NOAF: What do you do, when you run into a word or phrase in another language that just doesn't translate to English? What about rhymes or word puns, how do you deal with those?RC: I love this question because it goes to the heart of what I enjoy about translation. My mind loves to chew on words and phrases in Italian in order to reflect them accurately and appropriately in English. I’ve had many wonderful discussions over email with Clelia Farris, for example, about how a particular Italian idiom might be reflected in a similar kind of English expression. In some of her stories, she uses Sardinian terms and puns, which is challenging but quite rewarding to think through. In some cases, I add a footnote to explain the pun, thereby giving the reader a kind of mini-lesson in Italian while showing them just how fun the language can be. Two of my favorite examples are from Clelia’s story “Gabola”: in one case, she uses the Sardinian word “nonnixedda,” which contains the word “nonna” (Italian for “grandmother”) and a diminutive (-xedda), leading me to choose the English word “Granny.” In the second case, Clelia uses a word that refers to heaping curses on someone, which I thought through by falling back on my knowledge of Yiddish curses! NOAF: When you first started translating, did you have any misconceptions? If yes, what were they?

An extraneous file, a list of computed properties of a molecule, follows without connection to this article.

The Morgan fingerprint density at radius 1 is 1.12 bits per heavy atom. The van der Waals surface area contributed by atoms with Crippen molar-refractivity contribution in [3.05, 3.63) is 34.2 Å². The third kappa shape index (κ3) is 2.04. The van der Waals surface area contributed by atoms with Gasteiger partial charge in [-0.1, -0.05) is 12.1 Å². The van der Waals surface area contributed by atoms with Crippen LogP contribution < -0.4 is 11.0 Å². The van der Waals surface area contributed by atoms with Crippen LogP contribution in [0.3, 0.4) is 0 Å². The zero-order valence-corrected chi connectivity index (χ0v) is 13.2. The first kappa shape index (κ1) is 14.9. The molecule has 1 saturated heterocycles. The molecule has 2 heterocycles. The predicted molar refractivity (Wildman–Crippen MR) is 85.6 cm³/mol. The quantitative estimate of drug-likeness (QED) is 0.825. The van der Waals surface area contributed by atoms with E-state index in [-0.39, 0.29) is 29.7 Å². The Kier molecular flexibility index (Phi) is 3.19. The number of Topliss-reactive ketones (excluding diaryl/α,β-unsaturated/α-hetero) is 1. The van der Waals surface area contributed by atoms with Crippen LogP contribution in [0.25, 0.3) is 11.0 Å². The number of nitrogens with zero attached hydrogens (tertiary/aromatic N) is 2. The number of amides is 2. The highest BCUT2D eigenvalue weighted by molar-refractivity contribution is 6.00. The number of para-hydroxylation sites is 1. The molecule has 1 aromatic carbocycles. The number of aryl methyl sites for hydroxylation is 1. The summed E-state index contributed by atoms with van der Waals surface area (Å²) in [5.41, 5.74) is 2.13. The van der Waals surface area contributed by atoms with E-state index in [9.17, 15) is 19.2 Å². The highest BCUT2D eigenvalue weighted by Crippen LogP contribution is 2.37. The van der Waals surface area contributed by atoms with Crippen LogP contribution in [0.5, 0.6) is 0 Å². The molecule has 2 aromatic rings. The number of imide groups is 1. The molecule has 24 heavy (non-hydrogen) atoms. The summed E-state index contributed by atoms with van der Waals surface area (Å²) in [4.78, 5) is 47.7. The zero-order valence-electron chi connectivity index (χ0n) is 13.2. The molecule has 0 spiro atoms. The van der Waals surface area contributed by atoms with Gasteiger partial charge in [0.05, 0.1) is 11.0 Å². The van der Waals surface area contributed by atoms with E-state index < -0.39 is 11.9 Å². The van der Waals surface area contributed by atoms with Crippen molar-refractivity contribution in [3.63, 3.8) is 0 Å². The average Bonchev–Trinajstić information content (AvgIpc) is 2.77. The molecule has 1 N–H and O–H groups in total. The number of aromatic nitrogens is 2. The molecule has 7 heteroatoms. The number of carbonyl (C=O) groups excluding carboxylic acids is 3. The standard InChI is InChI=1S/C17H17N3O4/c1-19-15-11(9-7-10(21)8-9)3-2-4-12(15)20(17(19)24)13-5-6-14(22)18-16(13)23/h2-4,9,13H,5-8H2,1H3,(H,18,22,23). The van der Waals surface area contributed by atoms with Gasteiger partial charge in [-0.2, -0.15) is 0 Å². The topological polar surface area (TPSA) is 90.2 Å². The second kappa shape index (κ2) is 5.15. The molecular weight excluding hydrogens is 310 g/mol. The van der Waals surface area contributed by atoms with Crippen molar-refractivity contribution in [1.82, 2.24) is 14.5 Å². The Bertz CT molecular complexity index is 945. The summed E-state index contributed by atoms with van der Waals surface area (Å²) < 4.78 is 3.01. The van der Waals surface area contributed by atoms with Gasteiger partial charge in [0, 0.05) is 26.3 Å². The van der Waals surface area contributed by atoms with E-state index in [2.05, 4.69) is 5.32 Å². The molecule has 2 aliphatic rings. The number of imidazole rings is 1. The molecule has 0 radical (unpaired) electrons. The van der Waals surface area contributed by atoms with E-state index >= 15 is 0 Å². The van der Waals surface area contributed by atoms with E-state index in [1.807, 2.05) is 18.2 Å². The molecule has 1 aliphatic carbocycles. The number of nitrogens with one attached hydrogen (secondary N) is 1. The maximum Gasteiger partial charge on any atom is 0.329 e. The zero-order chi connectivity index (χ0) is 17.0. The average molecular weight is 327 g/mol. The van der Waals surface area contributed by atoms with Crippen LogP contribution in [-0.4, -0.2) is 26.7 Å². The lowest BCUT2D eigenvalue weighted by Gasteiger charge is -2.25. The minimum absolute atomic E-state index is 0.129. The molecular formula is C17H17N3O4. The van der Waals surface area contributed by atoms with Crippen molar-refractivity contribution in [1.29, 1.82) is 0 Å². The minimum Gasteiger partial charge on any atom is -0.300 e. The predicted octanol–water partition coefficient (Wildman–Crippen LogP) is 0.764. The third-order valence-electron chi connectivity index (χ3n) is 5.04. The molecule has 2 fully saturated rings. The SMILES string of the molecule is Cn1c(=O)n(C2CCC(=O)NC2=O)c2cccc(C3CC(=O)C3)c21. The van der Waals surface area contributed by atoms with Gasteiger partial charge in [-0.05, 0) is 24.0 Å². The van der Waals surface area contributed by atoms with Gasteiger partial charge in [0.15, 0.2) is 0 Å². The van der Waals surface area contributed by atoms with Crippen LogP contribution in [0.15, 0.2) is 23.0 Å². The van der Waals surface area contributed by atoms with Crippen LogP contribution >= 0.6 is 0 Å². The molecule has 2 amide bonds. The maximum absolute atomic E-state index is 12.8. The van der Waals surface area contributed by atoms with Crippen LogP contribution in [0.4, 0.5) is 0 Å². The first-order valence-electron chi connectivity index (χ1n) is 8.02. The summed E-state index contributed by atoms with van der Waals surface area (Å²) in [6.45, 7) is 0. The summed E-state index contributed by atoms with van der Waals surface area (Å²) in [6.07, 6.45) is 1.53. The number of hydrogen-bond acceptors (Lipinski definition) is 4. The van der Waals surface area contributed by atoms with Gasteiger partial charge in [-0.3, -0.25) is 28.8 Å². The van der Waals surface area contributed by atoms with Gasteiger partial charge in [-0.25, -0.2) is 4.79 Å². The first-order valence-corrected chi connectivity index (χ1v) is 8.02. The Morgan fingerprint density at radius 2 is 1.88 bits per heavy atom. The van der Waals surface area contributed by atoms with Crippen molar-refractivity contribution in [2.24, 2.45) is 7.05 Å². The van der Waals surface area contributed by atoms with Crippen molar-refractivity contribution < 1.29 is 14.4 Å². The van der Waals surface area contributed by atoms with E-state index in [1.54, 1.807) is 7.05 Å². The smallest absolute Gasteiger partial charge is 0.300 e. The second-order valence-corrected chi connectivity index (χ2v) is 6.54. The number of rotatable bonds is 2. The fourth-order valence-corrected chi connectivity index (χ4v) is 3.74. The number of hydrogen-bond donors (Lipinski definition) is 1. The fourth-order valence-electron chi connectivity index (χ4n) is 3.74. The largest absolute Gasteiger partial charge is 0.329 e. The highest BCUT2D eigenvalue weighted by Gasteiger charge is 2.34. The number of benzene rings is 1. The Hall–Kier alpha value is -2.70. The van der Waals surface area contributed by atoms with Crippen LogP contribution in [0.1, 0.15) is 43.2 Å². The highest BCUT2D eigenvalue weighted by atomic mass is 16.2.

RC: Since I never formally studied translation practices, I found myself working through many of the usual questions translators face (which I subsequently read and heard about thanks to books on translation theory and some translation podcasts). Like some translators just starting out, I stayed so close to the texts I was working on that the English version seemed a bit stilted. Only after several translations was I able to relax and feel comfortable straying from the text in order to make the English readable and enjoyable. The authors I’ve worked with have been crucial in helping me do this and in supporting my choices.
NOAF: As a translator, what are some of your biggest challenges?
RC: I still struggle with how literal I want my translations to be and how confident I am in my word and idiom choices. Only time and experience will help me gain that confidence.
NOAF: How does it take you to translate a short story? How about a novel?
RC: I haven’t tackled any novels yet, though I did translate six of the seven stories in Clelia Farris’s collection Creative Surgery within a three-month period. Because I translate slowly and I only have time in the evenings and on weekends to do it, short stories can take me several days.
The authors I work with understand this and never rush me, knowing that I’ll take the necessary time to make the translation the best it can be.Because I translate slowly and I only have time in the evenings and on weekends to do it, short stories can take me several days. The authors I work with understand this and never rush me, knowing that I’ll take the necessary time to make the translation the best it can be.
POSTED BY: Andrea Johnson lives in Michigan with her husband and too many books. She can be found on twitter, @redhead5318 , where she posts about books, food, and assorted nerdery.